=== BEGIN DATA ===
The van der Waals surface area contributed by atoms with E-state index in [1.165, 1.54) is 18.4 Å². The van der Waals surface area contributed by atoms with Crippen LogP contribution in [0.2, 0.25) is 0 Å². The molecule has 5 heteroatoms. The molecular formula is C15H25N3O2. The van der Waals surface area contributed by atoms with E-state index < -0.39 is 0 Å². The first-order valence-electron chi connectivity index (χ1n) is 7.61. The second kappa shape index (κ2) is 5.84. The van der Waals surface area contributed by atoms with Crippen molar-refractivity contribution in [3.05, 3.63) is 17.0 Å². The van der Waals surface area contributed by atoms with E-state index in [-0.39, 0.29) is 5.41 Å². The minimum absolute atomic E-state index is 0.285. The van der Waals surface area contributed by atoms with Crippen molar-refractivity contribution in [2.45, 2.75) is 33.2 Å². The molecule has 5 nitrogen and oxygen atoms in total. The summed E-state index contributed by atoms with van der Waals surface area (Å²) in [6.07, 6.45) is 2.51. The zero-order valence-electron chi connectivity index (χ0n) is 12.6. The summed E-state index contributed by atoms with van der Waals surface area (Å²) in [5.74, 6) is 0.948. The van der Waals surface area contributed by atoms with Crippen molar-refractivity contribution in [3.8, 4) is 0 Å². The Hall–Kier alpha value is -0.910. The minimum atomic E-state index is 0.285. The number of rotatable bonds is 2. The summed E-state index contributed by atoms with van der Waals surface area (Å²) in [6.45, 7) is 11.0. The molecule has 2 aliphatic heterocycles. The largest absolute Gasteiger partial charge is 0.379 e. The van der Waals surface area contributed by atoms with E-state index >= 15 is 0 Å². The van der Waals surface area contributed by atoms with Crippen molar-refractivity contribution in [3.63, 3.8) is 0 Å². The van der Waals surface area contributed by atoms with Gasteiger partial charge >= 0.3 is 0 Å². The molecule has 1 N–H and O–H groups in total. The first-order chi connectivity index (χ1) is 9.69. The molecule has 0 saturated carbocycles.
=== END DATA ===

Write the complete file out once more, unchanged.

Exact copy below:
The van der Waals surface area contributed by atoms with E-state index in [1.165, 1.54) is 18.4 Å². The van der Waals surface area contributed by atoms with Crippen LogP contribution in [0.2, 0.25) is 0 Å². The molecule has 5 heteroatoms. The molecular formula is C15H25N3O2. The van der Waals surface area contributed by atoms with E-state index < -0.39 is 0 Å². The first-order valence-electron chi connectivity index (χ1n) is 7.61. The second kappa shape index (κ2) is 5.84. The van der Waals surface area contributed by atoms with Crippen molar-refractivity contribution in [3.05, 3.63) is 17.0 Å². The van der Waals surface area contributed by atoms with E-state index in [-0.39, 0.29) is 5.41 Å². The minimum absolute atomic E-state index is 0.285. The van der Waals surface area contributed by atoms with Crippen molar-refractivity contribution in [2.45, 2.75) is 33.2 Å². The molecule has 5 nitrogen and oxygen atoms in total. The summed E-state index contributed by atoms with van der Waals surface area (Å²) in [6.07, 6.45) is 2.51. The zero-order valence-electron chi connectivity index (χ0n) is 12.6. The summed E-state index contributed by atoms with van der Waals surface area (Å²) in [5.74, 6) is 0.948. The van der Waals surface area contributed by atoms with Crippen molar-refractivity contribution in [3.8, 4) is 0 Å². The Hall–Kier alpha value is -0.910. The minimum atomic E-state index is 0.285. The number of rotatable bonds is 2. The summed E-state index contributed by atoms with van der Waals surface area (Å²) in [6.45, 7) is 11.0. The molecule has 2 aliphatic heterocycles. The largest absolute Gasteiger partial charge is 0.379 e. The van der Waals surface area contributed by atoms with E-state index >= 15 is 0 Å². The van der Waals surface area contributed by atoms with Crippen molar-refractivity contribution in [3.63, 3.8) is 0 Å². The van der Waals surface area contributed by atoms with Gasteiger partial charge >= 0.3 is 0 Å². The molecule has 1 N–H and O–H groups in total. The first-order chi connectivity index (χ1) is 9.69. The molecule has 0 saturated carbocycles.